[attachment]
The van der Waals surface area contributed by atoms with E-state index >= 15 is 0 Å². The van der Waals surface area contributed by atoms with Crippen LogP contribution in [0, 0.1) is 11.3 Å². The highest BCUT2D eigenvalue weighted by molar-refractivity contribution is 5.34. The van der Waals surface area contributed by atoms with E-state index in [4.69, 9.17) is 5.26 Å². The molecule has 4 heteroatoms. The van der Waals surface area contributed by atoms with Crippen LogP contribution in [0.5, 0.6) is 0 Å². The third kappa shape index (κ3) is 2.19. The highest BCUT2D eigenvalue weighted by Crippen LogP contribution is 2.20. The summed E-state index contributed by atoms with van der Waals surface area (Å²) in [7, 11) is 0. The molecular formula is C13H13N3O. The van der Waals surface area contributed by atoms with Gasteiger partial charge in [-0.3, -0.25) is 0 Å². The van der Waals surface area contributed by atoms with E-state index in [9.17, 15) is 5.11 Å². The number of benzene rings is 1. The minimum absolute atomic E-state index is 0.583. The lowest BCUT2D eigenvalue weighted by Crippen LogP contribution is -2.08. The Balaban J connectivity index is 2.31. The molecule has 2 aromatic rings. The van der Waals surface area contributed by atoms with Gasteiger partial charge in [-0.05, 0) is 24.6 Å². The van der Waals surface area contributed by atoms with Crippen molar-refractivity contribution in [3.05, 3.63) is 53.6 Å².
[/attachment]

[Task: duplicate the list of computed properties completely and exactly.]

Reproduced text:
The van der Waals surface area contributed by atoms with E-state index >= 15 is 0 Å². The van der Waals surface area contributed by atoms with Crippen LogP contribution in [0, 0.1) is 11.3 Å². The highest BCUT2D eigenvalue weighted by molar-refractivity contribution is 5.34. The van der Waals surface area contributed by atoms with E-state index in [4.69, 9.17) is 5.26 Å². The molecule has 4 heteroatoms. The van der Waals surface area contributed by atoms with Crippen LogP contribution in [0.5, 0.6) is 0 Å². The third kappa shape index (κ3) is 2.19. The highest BCUT2D eigenvalue weighted by Crippen LogP contribution is 2.20. The summed E-state index contributed by atoms with van der Waals surface area (Å²) in [7, 11) is 0. The molecular formula is C13H13N3O. The van der Waals surface area contributed by atoms with Gasteiger partial charge in [-0.3, -0.25) is 0 Å². The van der Waals surface area contributed by atoms with E-state index in [9.17, 15) is 5.11 Å². The number of benzene rings is 1. The minimum absolute atomic E-state index is 0.583. The lowest BCUT2D eigenvalue weighted by Crippen LogP contribution is -2.08. The Balaban J connectivity index is 2.31. The molecule has 2 aromatic rings. The van der Waals surface area contributed by atoms with Gasteiger partial charge in [-0.05, 0) is 24.6 Å². The van der Waals surface area contributed by atoms with Crippen molar-refractivity contribution in [3.05, 3.63) is 53.6 Å².